From a Navajo reservation in Arizona to Flint, Michigan, “Thirst for justice” is a story of how two communities on either side of America faced the fact that their water was dangerously contaminated.
The new documentary by BBC journalist Leana Hosea will air for free on Saturday 6 March on Bloomberg Quicktake.
Part of the film is set in Flint and uses experts from the University of Michigan.
Hosea, 2016-17 Knight-Wallace Fellow at UM and 2017-18 Media Officer at UM’s School of Environment and Sustainability, said her film sheds light on the scale of the challenges ahead for President Joe Biden’s goal of putting environmental justice at the heart. the infrastructure policies of its administration.
In light of the reintroduction of the Water Affordability, Transparency, Fairness and Reliability Act, it is timely, she said.
United States Representative Brenda Lawrence, D-Southfield, co-sponsors the WATER Act to ensure access to clean, safe and affordable drinking water, proposing to spend $ 35 billion to improve water infrastructure in the United States. United.
Access to clean and safe drinking water should be a basic human right, Lawrence said in a statement.
“We have a water crisis in the United States that is affecting every corner of our country,” she said. “You’re seeing it right now in Texas, and we’ve seen it here in Michigan as well. The longer we wait to act on this issue, the worse it will be for the health, well-being and security of the American people. “
Hosea said his film explored the impacts of water contamination in some of America’s poorest and most marginalized communities, documenting radioactive waste “hotter than areas evacuated around Chernobyl,” according to Kim Kearfott , radiology scientist and UM professor featured in the film.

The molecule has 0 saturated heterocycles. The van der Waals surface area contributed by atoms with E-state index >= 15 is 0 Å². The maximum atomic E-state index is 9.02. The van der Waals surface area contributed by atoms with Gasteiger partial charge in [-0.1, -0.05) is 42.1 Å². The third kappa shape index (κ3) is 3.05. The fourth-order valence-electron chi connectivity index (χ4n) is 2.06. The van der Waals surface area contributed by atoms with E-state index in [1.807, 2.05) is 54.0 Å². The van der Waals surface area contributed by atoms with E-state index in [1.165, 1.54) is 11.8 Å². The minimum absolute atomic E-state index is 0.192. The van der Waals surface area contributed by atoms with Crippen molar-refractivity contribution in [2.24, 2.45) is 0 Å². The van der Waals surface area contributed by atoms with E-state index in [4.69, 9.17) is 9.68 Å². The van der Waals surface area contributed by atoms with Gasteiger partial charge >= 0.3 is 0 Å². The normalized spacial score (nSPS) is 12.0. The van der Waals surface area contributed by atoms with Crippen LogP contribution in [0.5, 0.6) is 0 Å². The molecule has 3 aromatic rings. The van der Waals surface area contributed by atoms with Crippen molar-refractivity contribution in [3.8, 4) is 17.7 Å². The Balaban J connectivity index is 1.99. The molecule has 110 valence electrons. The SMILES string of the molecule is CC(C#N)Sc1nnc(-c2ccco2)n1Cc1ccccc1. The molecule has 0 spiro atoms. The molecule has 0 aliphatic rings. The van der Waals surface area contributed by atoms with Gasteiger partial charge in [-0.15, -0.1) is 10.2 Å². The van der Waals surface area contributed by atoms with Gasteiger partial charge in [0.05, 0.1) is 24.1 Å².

This is the first film to link the stories of contaminated drinking water in the Navajo town of Sanders, Ariz., And the Rust Belt town of Flint, Michigan, through local women fighting for justice, “Hosea wrote, providing this summary of the film:
“In the spring of 2015, the people of Flint and Sanders called in independent scientists to prove their suspicions; that their water is dangerously contaminated. Then the two discover that the authorities knew it from the start and covered it up, in communities that “were not worth taking the risks.” When Flint activist Nayyriah Shariff and Navajo community leader Janene Yazzie meet in the movement to protect some of America’s most significant bodies of water from the Dakota Access pipeline, their stories align.
“Thirst For Justice” follows these young women as they pressure politicians, confront polluters and face vilification, lies and sometimes violence and arrests, Hosea said.
A director screened at the Cinetopia Film Festival in 2018. The fully completed and updated version airs at 9 p.m. on Saturday. Bloomberg Quicktake.
It will happen again, Hosea said, adding that she would post new hours on the documentary’s Facebook page.
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